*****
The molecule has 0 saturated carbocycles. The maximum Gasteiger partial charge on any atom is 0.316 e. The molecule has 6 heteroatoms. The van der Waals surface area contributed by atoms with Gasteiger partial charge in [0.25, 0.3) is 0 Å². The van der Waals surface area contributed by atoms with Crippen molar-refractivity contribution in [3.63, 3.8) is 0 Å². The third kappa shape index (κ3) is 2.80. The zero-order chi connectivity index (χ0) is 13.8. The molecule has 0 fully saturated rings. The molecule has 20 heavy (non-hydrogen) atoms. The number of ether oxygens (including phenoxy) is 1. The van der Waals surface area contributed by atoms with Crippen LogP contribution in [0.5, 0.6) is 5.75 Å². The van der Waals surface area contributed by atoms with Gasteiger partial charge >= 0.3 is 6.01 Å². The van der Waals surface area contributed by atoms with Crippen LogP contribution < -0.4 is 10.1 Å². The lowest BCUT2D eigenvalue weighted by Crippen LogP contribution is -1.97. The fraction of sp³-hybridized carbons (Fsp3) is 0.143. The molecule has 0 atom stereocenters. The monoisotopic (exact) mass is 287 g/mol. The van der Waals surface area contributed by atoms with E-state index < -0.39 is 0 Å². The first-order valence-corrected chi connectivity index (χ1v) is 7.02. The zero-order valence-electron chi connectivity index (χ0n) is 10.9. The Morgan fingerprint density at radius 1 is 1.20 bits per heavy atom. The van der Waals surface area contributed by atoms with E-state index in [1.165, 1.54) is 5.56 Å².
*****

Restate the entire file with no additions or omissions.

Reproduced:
The molecule has 0 saturated carbocycles. The maximum Gasteiger partial charge on any atom is 0.316 e. The molecule has 6 heteroatoms. The van der Waals surface area contributed by atoms with Gasteiger partial charge in [0.25, 0.3) is 0 Å². The van der Waals surface area contributed by atoms with Crippen molar-refractivity contribution in [3.63, 3.8) is 0 Å². The third kappa shape index (κ3) is 2.80. The zero-order chi connectivity index (χ0) is 13.8. The molecule has 0 fully saturated rings. The molecule has 20 heavy (non-hydrogen) atoms. The number of ether oxygens (including phenoxy) is 1. The van der Waals surface area contributed by atoms with Crippen LogP contribution in [0.5, 0.6) is 5.75 Å². The van der Waals surface area contributed by atoms with Gasteiger partial charge >= 0.3 is 6.01 Å². The van der Waals surface area contributed by atoms with Crippen LogP contribution < -0.4 is 10.1 Å². The lowest BCUT2D eigenvalue weighted by Crippen LogP contribution is -1.97. The fraction of sp³-hybridized carbons (Fsp3) is 0.143. The molecule has 0 atom stereocenters. The monoisotopic (exact) mass is 287 g/mol. The van der Waals surface area contributed by atoms with E-state index < -0.39 is 0 Å². The first-order valence-corrected chi connectivity index (χ1v) is 7.02. The zero-order valence-electron chi connectivity index (χ0n) is 10.9. The Morgan fingerprint density at radius 1 is 1.20 bits per heavy atom. The van der Waals surface area contributed by atoms with E-state index in [1.165, 1.54) is 5.56 Å².